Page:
Strongtalk

From Wikipedia, the free encyclopedia
Jump to navigation Jump to search
Strongtalk
Paradigm Object-oriented
Family Smalltalk
Designed by Gilad Bracha; David Griswold
Developers Animorphic Systems, Sun Microsystems
First appeared 1 July 2002; 16 years ago (2002-07-01)
Stable release
2.0 / 9 August 2006; 12 years ago (2006-08-09)
Typing discipline Dynamic, optional static
Implementation language Smalltalk
Platform Cross-platform
OS Cross-platform
License Open-source
Website www.strongtalk.org
Influenced by
Smalltalk, Self
Influenced
Java HotSpot

Strongtalk is a Smalltalk environment with optional static typing support. Strongtalk can make some compile time checks, and offer stronger type safety guarantees; this is the source of its name. It is non-commercial, though it was originally a commercial project developed by a small startup company named LongView Technologies (trading as Animorphic Systems).

History[edit]

David Griswold wanted to use Smalltalk more extensively, but then extant implementations were insufficient for his needs. He wanted to improve the performance, add type-checking, and use native graphical user interface (GUI) widgets.[1] His efforts resulted in the 1993 paper he co-authored with Gilad Bracha.[2] This version was based on adding type-checking to the ParcPlace Systems implementation of Smalltalk. However, an implementation begun from scratch could gain a better typing system.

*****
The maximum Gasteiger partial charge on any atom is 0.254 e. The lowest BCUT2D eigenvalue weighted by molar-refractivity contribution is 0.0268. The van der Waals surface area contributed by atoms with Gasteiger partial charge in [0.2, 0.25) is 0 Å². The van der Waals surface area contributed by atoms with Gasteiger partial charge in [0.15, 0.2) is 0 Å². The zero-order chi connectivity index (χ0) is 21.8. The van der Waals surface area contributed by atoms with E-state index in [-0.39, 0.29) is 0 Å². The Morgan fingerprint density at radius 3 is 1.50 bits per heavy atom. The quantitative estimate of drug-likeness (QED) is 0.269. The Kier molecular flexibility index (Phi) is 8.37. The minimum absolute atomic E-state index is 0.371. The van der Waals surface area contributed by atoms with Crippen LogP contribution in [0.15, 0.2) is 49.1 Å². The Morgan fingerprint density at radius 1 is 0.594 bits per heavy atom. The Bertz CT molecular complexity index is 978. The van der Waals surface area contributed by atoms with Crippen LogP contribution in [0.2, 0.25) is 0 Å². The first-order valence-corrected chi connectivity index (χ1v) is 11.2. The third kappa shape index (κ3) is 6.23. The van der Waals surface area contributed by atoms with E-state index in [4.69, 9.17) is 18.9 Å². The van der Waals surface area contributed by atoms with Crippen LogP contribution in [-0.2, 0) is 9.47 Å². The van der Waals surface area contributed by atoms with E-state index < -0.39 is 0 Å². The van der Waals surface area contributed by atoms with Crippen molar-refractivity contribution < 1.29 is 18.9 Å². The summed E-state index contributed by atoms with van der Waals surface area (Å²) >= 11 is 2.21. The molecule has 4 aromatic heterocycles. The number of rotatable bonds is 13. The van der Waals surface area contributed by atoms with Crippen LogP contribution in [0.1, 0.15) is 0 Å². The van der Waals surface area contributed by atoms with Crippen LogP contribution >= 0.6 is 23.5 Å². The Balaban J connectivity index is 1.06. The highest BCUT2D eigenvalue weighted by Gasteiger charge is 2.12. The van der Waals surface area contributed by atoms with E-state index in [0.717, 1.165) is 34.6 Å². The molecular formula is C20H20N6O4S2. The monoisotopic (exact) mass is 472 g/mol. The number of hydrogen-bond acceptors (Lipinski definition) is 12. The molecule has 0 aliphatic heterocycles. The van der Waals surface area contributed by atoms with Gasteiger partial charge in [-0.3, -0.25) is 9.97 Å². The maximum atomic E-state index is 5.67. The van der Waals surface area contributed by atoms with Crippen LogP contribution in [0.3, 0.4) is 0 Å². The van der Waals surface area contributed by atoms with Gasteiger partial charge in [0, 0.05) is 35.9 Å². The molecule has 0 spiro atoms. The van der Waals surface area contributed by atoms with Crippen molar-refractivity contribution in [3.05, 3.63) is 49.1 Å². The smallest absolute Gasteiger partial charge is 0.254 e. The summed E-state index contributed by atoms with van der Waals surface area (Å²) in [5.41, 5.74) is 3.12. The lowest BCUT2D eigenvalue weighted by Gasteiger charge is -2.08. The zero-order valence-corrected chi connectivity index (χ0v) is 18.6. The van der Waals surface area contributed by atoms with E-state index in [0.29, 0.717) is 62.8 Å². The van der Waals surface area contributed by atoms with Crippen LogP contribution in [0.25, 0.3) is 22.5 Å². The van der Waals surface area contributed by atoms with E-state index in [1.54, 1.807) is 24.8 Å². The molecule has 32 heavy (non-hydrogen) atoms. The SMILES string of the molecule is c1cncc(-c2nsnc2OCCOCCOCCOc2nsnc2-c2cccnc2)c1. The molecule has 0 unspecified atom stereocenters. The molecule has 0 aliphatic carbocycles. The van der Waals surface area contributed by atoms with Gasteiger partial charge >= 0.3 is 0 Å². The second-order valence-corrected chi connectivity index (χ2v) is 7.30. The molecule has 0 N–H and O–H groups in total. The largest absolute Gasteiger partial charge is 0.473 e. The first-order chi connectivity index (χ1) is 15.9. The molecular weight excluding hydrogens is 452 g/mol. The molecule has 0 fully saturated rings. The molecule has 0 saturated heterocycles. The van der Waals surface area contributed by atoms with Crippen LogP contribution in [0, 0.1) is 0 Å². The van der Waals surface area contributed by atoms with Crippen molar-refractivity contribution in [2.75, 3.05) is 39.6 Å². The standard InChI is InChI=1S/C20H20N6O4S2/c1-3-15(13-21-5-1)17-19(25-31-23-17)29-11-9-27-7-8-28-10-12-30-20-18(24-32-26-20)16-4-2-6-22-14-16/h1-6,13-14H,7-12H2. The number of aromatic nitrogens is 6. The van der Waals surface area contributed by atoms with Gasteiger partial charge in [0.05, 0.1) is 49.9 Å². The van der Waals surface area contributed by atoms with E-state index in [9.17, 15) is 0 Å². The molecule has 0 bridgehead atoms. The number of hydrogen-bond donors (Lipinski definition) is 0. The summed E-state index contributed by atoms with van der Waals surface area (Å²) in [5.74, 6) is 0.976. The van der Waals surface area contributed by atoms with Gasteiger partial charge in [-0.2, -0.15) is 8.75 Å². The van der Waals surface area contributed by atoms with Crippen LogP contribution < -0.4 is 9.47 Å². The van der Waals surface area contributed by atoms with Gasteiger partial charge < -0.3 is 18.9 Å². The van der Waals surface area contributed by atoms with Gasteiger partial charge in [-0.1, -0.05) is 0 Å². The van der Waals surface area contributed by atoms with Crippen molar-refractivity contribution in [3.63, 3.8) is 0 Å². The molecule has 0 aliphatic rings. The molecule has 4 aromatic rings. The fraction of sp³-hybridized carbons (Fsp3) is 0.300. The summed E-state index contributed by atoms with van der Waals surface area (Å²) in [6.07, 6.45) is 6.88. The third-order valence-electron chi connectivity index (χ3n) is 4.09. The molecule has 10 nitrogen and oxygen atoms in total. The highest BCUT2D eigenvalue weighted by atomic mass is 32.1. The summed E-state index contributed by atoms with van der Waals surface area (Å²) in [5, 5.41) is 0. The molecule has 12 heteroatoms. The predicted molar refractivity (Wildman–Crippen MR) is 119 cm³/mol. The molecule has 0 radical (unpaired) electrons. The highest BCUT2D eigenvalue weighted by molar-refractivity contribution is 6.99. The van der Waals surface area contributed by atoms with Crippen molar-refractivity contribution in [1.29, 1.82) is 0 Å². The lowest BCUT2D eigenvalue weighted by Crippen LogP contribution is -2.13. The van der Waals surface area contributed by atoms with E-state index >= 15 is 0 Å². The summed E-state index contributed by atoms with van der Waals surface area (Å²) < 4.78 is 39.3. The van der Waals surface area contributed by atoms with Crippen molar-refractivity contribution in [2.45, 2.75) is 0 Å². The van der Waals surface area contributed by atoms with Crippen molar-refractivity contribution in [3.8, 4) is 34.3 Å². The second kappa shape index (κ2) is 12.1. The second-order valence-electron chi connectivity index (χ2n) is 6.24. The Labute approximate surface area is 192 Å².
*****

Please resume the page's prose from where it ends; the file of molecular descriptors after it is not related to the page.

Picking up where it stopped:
He became interested in the improvements that the team for the language Self had achieved, and envisioned the same methods used to improve Smalltalk. Urs Hölzle, who worked on the powerful Self compiler, spoke with Griswold about implementing the same type feedback in a Smalltalk compiler. Griswold, Hölzle, Lars Bak, and others formed a small company (LongView Technologies, doing business as Animorphic Systems) to re-implement Strongtalk. Work began in 1994 and they completed an implementation in 1996. The firm was bought by Sun Microsystems in 1997, and the team got focused on Java, releasing the HotSpot virtual machine,[3] and work on Strongtalk stalled.

Sun released the 1997 re-implementation of Strongtalk as open-source software under a revised BSD license, including the Strongtalk system image in 2002, and the virtual machine in 2006. Strongtalk is touted as the fastest implementation of Smalltalk.[3] Strongtalk is available for Windows XP (other ports are in the works) and includes a basic development environment.

See also[edit]

References[edit]

  1. ^ "Strongtalk history". Strongtalk.org. 
  2. ^ Bracha, Gilad; Griswold, David (1993). "Strongtalk: Typechecking Smalltalk in a Production Environment". Proceedings of the OOPSLA'93 Conference on Object-oriented Programming Systems, Languages and Applications: 215–230. 
  3. ^ a b "Strongtalk: A High-Performance Open Source Smalltalk With An Optional Type System". Retrieved 7 April 2011. 

External links[edit]